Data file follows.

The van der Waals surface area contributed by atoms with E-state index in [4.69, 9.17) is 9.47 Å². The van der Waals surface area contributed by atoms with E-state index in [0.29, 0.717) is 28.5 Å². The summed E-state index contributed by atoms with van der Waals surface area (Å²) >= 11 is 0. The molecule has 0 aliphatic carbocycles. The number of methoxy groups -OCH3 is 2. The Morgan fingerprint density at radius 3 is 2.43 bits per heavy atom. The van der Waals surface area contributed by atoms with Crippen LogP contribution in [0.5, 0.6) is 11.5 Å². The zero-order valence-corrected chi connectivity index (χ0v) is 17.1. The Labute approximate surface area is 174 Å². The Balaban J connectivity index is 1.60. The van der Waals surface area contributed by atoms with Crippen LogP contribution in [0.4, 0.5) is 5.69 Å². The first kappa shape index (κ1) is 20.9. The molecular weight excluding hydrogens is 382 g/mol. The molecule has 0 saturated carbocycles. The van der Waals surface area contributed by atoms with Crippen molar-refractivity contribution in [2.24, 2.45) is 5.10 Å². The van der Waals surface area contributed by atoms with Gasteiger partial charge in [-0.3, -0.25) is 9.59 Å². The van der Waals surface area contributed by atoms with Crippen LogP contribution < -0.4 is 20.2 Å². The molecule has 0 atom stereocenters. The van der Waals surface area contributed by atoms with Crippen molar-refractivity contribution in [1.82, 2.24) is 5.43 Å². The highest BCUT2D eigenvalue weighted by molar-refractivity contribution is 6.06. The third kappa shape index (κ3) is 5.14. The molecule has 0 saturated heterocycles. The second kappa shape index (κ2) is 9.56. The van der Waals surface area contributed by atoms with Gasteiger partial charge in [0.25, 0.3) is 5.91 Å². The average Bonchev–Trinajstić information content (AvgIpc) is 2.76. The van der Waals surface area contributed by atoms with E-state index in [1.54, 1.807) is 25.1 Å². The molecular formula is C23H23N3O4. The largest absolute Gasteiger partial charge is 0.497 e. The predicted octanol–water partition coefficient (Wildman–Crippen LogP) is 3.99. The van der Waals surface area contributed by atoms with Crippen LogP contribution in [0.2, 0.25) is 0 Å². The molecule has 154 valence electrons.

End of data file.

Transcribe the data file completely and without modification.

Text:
The van der Waals surface area contributed by atoms with E-state index in [4.69, 9.17) is 9.47 Å². The van der Waals surface area contributed by atoms with E-state index in [0.29, 0.717) is 28.5 Å². The summed E-state index contributed by atoms with van der Waals surface area (Å²) >= 11 is 0. The molecule has 0 aliphatic carbocycles. The number of methoxy groups -OCH3 is 2. The Morgan fingerprint density at radius 3 is 2.43 bits per heavy atom. The van der Waals surface area contributed by atoms with Crippen LogP contribution in [0.5, 0.6) is 11.5 Å². The zero-order valence-corrected chi connectivity index (χ0v) is 17.1. The Labute approximate surface area is 174 Å². The Balaban J connectivity index is 1.60. The van der Waals surface area contributed by atoms with Crippen LogP contribution in [0.4, 0.5) is 5.69 Å². The first kappa shape index (κ1) is 20.9. The molecular weight excluding hydrogens is 382 g/mol. The molecule has 0 saturated carbocycles. The van der Waals surface area contributed by atoms with Crippen molar-refractivity contribution in [2.24, 2.45) is 5.10 Å². The van der Waals surface area contributed by atoms with Gasteiger partial charge in [-0.3, -0.25) is 9.59 Å². The van der Waals surface area contributed by atoms with Crippen LogP contribution < -0.4 is 20.2 Å². The molecule has 0 atom stereocenters. The van der Waals surface area contributed by atoms with Crippen molar-refractivity contribution in [1.82, 2.24) is 5.43 Å². The highest BCUT2D eigenvalue weighted by molar-refractivity contribution is 6.06. The third kappa shape index (κ3) is 5.14. The molecule has 0 saturated heterocycles. The second kappa shape index (κ2) is 9.56. The van der Waals surface area contributed by atoms with Gasteiger partial charge in [0.25, 0.3) is 5.91 Å². The average Bonchev–Trinajstić information content (AvgIpc) is 2.76. The van der Waals surface area contributed by atoms with E-state index in [1.54, 1.807) is 25.1 Å². The molecular formula is C23H23N3O4. The largest absolute Gasteiger partial charge is 0.497 e. The predicted octanol–water partition coefficient (Wildman–Crippen LogP) is 3.99. The van der Waals surface area contributed by atoms with Crippen LogP contribution in [0.2, 0.25) is 0 Å². The molecule has 154 valence electrons.